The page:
Thursday, May 19, 2016

Book Review: A Student of Weather by Elizabeth Hay

Elizabeth Hay in her novel A Student of Weather focuses on a family living on a farm in Saskatchewan. They are a family of three—two daughters, Lucinda and Norma Joyce and the father, Ernest. They interact with Maurice Dove who is on a research study in Saskatchewan. Eventually the reader learns that the mother died and so did a brother.

Lucinda is attracted to Maurice and so is Norma Joyce who is only nine years at the time. The reader is exposed to the interactions among the family. Then comes Maurice who brings some excitement to this family. He is from Ottawa and is sent on a research study to Saskatchewan.

It is a tale that is sometimes difficult to follow as it is written in a style that encompasses a monologue and repetitive descriptions of what is evident in the scenes deftly created by the author. The reader is introduced to the flatlands of the Prairies, its weather patterns which has an enormous impact on the lifestyles of the farmers like Ernest. On completion of his study Maurice returns to Ottawa. During his time in Saskatchewan he becomes a regular feature in the lifestyle of Ernest and his two daughters.

Hay then moves the setting to Ottawa as Ernest has inherited a property from his brother living in Ottawa. There is a re-connection with Maurice Dove in a strange but intriguing manner. Norma Joyce is fallen deeply in love with Maurice that leads the reader to figure out this relationship. Maurice moves to New York City on a work assignment.  Norma Joyce runs away from her family in Ottawa and lives in New York City. She wants to become part of Maurice’s life. Once again the reader is treated to life in New York City during the 1930s. Eventually Norma Joyce returns to Ottawa to stay. There are changes within her family.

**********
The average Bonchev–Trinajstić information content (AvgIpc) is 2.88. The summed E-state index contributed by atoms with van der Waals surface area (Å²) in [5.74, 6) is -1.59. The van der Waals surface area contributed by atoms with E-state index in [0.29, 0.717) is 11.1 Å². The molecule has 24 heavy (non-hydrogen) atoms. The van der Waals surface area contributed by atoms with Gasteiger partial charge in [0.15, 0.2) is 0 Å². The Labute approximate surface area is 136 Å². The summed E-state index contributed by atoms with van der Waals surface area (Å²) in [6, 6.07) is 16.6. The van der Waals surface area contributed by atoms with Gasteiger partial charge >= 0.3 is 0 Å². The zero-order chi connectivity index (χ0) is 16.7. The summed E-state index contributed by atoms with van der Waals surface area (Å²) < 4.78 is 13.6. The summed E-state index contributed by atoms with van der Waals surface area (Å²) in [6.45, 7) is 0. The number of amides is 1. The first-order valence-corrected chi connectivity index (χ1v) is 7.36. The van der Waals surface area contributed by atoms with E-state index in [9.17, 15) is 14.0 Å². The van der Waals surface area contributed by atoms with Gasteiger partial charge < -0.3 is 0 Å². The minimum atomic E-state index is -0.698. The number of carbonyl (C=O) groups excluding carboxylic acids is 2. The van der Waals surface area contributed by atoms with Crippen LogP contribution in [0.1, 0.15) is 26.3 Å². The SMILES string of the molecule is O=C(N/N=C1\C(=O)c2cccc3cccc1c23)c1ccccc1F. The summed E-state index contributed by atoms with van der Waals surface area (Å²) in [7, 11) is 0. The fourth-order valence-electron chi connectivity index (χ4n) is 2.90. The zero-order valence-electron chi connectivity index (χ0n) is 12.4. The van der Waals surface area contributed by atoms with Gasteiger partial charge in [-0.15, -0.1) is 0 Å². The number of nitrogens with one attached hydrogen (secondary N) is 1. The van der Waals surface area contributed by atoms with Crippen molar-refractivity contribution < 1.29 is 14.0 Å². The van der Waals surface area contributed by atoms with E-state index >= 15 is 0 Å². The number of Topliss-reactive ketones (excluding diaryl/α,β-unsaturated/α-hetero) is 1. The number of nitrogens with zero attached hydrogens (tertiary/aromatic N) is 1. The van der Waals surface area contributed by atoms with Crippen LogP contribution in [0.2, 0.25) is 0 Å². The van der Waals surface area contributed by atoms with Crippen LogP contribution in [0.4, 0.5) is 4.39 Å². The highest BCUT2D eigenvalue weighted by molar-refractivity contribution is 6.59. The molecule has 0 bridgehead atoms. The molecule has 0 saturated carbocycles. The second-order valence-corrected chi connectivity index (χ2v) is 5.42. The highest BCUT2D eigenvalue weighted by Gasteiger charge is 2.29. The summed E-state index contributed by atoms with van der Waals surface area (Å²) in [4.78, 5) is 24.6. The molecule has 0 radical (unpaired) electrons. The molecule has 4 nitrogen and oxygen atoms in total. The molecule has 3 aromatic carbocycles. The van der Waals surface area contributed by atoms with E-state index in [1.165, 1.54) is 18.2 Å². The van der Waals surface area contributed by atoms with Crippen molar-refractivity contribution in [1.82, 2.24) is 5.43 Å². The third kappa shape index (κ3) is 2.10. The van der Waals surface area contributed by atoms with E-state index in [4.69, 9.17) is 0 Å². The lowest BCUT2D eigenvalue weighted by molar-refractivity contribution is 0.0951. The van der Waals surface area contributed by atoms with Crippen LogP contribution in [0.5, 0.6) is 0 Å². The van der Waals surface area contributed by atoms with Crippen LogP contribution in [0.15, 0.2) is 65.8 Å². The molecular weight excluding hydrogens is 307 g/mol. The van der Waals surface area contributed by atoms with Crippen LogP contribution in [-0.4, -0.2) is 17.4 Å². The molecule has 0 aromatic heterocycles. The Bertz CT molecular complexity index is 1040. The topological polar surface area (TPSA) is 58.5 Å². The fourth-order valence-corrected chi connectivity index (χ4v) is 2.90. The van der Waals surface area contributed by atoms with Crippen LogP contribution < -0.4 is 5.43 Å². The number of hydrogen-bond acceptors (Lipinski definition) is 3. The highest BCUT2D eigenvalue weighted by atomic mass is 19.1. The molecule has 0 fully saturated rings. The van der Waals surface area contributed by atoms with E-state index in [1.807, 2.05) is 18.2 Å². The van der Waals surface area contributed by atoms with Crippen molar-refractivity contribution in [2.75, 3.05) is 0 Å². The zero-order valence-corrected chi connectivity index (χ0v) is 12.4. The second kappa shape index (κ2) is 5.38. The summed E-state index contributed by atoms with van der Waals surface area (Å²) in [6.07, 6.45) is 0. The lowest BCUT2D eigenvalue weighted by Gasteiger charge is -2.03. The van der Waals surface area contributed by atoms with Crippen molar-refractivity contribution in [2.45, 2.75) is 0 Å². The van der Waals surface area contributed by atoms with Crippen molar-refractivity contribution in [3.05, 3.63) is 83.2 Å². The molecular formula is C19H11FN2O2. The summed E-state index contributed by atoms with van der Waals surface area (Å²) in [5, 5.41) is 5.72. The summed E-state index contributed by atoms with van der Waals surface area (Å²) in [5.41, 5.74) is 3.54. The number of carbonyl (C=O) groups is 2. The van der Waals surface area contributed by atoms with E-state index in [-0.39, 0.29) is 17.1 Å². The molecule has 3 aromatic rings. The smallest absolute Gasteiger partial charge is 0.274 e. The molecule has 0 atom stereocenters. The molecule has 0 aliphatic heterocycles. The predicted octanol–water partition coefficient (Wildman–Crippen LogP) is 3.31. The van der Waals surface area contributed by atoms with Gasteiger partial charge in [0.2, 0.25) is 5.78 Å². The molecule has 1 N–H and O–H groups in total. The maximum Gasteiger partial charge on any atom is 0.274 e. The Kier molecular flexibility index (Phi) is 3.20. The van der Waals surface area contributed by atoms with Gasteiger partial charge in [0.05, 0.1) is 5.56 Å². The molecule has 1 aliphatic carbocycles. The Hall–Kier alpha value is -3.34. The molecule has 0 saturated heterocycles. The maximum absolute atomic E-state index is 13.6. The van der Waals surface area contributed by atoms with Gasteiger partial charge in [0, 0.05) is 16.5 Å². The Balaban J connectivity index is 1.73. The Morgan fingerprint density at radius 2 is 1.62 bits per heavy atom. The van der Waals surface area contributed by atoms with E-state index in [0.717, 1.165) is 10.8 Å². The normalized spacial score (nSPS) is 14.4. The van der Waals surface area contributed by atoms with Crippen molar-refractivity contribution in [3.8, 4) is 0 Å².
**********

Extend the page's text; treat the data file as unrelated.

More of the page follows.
Throughout the novel, Hay creates sentences that are profound and sometimes lighthearted. As a reader, it gave me pause even though I was confused with some of the scenes and could not easily follow the stream of consciousness style of writing adopted by Elizabeth Hay.

Monday, May 9, 2016

Writing Historical Fiction

My first historical fiction
For me writing historical fiction facilitated the creation of a migrant’s story that covered historical events and facts of an era gone by. Research provided a voluminous amount of information to sift through and then there were the interviews and recollections of the people who lived through the era I was writing about. I was faced with a curious imagination of how to shape the different characters within that time frame. A series of back stories were created to sort through the data that allowed me to decide what would be obvious to the readers.

I was energized by the stack of information that I reviewed with care and thoroughness. Some of the back stories were clearly evident in the story while others remained invisible to the readers as I let my story develop from a street-level viewpoint of the protagonist who was a tradesman. The interactions through dialogue illustrated the authenticity of the era and the setting of the story as did the physical movement of the characters from one place to another. It was a gradual introduction of modes of transportation as they progressed in that era. The historical facts and events had a direct impact on the lives of the characters. It gave rise to conflict and angry disagreements that portrayed a lack of a sense of belonging to a troubled yet beloved country. But there was happiness, marriage, love, success and tragedy. I constructed the twists and turns within the story. I described the acceptance of the status quo by the characters and the effect of the unfolding history on the lives of ordinary people. There was political turmoil stemming from the decisions made by political leaders who did not appear to be cognizant of how their decisions adversely affected the people.